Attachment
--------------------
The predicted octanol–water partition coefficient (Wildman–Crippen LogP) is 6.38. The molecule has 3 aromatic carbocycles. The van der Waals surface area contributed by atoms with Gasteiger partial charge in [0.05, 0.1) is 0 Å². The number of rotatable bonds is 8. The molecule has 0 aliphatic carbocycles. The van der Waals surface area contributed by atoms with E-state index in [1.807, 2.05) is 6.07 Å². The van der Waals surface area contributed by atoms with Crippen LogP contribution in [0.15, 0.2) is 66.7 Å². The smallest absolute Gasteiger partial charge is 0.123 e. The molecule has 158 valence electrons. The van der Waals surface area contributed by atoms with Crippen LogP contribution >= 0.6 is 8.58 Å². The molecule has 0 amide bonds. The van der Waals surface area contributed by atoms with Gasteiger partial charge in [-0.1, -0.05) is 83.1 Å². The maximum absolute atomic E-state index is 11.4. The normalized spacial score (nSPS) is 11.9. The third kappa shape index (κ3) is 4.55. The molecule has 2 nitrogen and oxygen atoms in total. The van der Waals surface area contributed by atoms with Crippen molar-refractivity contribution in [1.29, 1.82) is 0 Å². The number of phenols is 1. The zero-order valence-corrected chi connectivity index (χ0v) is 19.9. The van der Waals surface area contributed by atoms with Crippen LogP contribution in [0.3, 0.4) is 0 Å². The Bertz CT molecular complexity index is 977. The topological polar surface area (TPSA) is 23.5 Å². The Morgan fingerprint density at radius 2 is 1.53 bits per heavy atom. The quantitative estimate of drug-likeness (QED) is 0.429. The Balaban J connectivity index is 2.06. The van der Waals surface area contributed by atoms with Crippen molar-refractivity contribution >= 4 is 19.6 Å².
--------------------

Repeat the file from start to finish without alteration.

The predicted octanol–water partition coefficient (Wildman–Crippen LogP) is 6.38. The molecule has 3 aromatic carbocycles. The van der Waals surface area contributed by atoms with Gasteiger partial charge in [0.05, 0.1) is 0 Å². The number of rotatable bonds is 8. The molecule has 0 aliphatic carbocycles. The van der Waals surface area contributed by atoms with E-state index in [1.807, 2.05) is 6.07 Å². The van der Waals surface area contributed by atoms with Crippen LogP contribution in [0.15, 0.2) is 66.7 Å². The smallest absolute Gasteiger partial charge is 0.123 e. The molecule has 158 valence electrons. The van der Waals surface area contributed by atoms with Crippen LogP contribution >= 0.6 is 8.58 Å². The molecule has 0 amide bonds. The van der Waals surface area contributed by atoms with Gasteiger partial charge in [-0.1, -0.05) is 83.1 Å². The maximum absolute atomic E-state index is 11.4. The normalized spacial score (nSPS) is 11.9. The third kappa shape index (κ3) is 4.55. The molecule has 2 nitrogen and oxygen atoms in total. The van der Waals surface area contributed by atoms with Crippen molar-refractivity contribution in [1.29, 1.82) is 0 Å². The number of phenols is 1. The zero-order valence-corrected chi connectivity index (χ0v) is 19.9. The van der Waals surface area contributed by atoms with Crippen LogP contribution in [0.3, 0.4) is 0 Å². The Bertz CT molecular complexity index is 977. The topological polar surface area (TPSA) is 23.5 Å². The Morgan fingerprint density at radius 2 is 1.53 bits per heavy atom. The quantitative estimate of drug-likeness (QED) is 0.429. The Balaban J connectivity index is 2.06. The van der Waals surface area contributed by atoms with Crippen molar-refractivity contribution >= 4 is 19.6 Å².